Chili Peppers, Vedder, Farrell Play Charity Show

Theater concert raised money to fight drug addiction and genetic illnesses.

LOS ANGELES—The Red Hot Chili Peppers make no secret that they've seen drug abuse up close, but the chance to raise money to fight such abuse wasn't the only reason they played a charity concert Friday night that partially benefited the Musicians Assistance Program.

Hitting just as close to home for the funk-rock band's bassist, Flea, was the concert's other beneficiary, the Hereditary Disease Foundation, which aims to cure genetic illnesses, including the nervous-system disorder Huntington's disease.

"I have a friend very close to me who has been diagnosed with the Huntington's-disease gene," Flea (born Michael Balzary) said before the Chili Peppers' headlining set at a sold-out Hollywood Palladium show that also featured Pearl Jam singer Eddie Vedder, former Jane's Addiction and Porno for Pyros frontman Perry Farrell (born Perry Bernstein) and ex-Minutemen bassist Mike Watt.

"I just want to play for him and to help find a cure," Flea said.

The Chili Peppers capped the concert with a typically high-energy performance that mixed such past hits as "Give It Away" and "Under the Bridge," with songs from their new Californication, including the hit "Scar Tissue" (RealAudio excerpt) and the title track (RealAudio excerpt). The set culminated with a knock-down rendition of "The Power of Equality" that seemed to leave the crowd—which included members of No Doubt and 311 as well as actresses Darryl Hannah and Patricia Arquette—sated.

"That was so fun," sweat-drenched fan David Knight, 22, said. "Watching a show like that is the biggest f---ing high you can get."

Before the Peppers took the stage, Farrell played a DJ set from a turntable booth at the back of the venue. Dressed in a retro white jacket and a black cap, he spun records, danced and occasionally shouted into the microphone as the crowd got down and cheered through his funky half-hour set.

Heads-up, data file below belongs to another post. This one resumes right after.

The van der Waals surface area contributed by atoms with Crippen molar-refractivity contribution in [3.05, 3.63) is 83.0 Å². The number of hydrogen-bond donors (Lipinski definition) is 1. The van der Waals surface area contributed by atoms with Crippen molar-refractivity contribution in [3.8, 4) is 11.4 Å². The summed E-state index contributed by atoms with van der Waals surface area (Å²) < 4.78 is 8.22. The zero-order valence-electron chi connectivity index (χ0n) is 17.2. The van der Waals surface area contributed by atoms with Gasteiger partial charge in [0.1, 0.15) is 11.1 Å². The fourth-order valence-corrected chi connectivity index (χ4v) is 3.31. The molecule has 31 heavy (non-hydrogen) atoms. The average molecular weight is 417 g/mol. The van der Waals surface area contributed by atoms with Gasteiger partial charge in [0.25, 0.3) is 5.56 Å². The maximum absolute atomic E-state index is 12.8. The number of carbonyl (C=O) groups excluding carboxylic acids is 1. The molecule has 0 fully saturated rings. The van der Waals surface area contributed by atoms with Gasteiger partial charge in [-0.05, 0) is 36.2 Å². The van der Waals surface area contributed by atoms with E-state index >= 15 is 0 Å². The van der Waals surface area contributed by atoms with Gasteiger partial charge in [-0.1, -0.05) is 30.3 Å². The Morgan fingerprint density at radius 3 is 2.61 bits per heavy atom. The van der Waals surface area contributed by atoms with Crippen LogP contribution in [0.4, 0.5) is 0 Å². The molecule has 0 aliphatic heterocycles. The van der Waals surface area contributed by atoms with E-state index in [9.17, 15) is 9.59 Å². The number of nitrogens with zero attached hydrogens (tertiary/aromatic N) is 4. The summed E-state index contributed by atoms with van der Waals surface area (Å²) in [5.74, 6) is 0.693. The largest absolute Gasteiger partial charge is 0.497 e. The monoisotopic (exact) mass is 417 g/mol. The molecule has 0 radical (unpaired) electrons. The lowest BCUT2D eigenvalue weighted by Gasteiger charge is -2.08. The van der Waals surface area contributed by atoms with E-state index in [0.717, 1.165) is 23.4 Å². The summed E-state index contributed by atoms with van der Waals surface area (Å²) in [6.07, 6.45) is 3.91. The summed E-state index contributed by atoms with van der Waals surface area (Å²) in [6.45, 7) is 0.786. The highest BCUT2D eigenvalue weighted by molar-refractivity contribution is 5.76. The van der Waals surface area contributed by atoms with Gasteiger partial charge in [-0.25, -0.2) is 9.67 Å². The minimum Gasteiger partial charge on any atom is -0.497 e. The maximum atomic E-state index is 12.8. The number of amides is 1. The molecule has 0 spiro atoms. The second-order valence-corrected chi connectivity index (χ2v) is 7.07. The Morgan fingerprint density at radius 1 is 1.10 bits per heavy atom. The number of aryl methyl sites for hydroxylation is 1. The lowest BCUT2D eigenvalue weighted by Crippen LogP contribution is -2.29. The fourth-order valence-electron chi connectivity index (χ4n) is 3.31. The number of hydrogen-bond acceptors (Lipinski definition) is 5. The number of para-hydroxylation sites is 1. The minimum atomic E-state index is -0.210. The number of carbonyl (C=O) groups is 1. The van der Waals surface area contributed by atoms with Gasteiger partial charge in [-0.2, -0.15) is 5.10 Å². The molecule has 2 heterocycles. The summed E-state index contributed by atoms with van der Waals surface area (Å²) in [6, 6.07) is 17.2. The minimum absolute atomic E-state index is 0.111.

Vedder joined Watt and his Black Gang Crew for a version of "Against the '70s," from Watt's 1995 album Ball-Hog or Tugboat?, and later played a set of cover tunes including Talking Heads' "Love/Building on Fire," the Police's "Driven to Tears" and Dead Moon's "Running Out of Time."

The bleached-blond rocker began with a solo rendition of "Last Kiss" (RealAudio excerpt), the J. Frank Wilson and the Cavaliers song from 1964 that has become a major hit for Pearl Jam. Bassist Jon Merithew and drummer Brad Balsley of the Olympia, Wash., band C Average joined him for the remainder of the set; the same pair accompanied Vedder for a similar set of covers at the Tibetan Freedom Concert in East Troy, Wis., earlier this month.

Vedder spoke to the crowd frequently between songs. He said he'd spent his plane ride to Los Angeles thinking up phrases with the initials "L.A." "I started thinking about your town," he said as he launched into a litany of "L.A." phrases: "little air," "lap-dance a--hole," "late always," "luxury apartment," "lip-sync arena," "lame addiction."

He closed by reflecting on the anger that comes with being close to someone battling drug addiction. "It kills you to see it," he said.

While Vedder expressed anger, Chili Peppers guitarist John Frusciante appeared to express gratitude when he ended the band's main set with a statement that seemed to nod to the Musician Assistance Program's cause. "It's great to be alive," the guitarist proclaimed.

Frusciante, who played in the Peppers from 1988 to 1992 and rejoined the group last year, has admitted he spent his time away from the band immersed in heroin addiction. The group, whose "Scar Tissue" finds singer Anthony Kiedis confronting his own struggle to rid his life of drugs, lost original guitarist Hillel Slovak to a heroin overdose in 1988.

The recovery of artists such as Frusciante is the reason that Musicians Assistance Program founder Buddy Arnold, a jazz musician who said he abused drugs for 31 years, has dedicated himself to helping musicians get clean. Backstage, Arnold spoke of seeing Frusciante in the depths of his heroin abuse and he reveled in the guitarist's triumph over his addiction.

"Anthony [Kiedis] would tell me John was clean, and I said, 'I don't believe it,' " said the 72-year-old Arnold, who tried to help Nirvana leader Kurt Cobain days before he committed suicide in 1994. "Then he'd say he was dressing well, and I'd say, 'I really don't believe that.' "

"He's got a year clean now," Arnold said of Frusciante. "I'm so proud."

The event was spearheaded by singer Bob Forrest of the '80s indie-rock band Thelonious Monster. Forrest opened the show with his new band, the Bicycle Thief.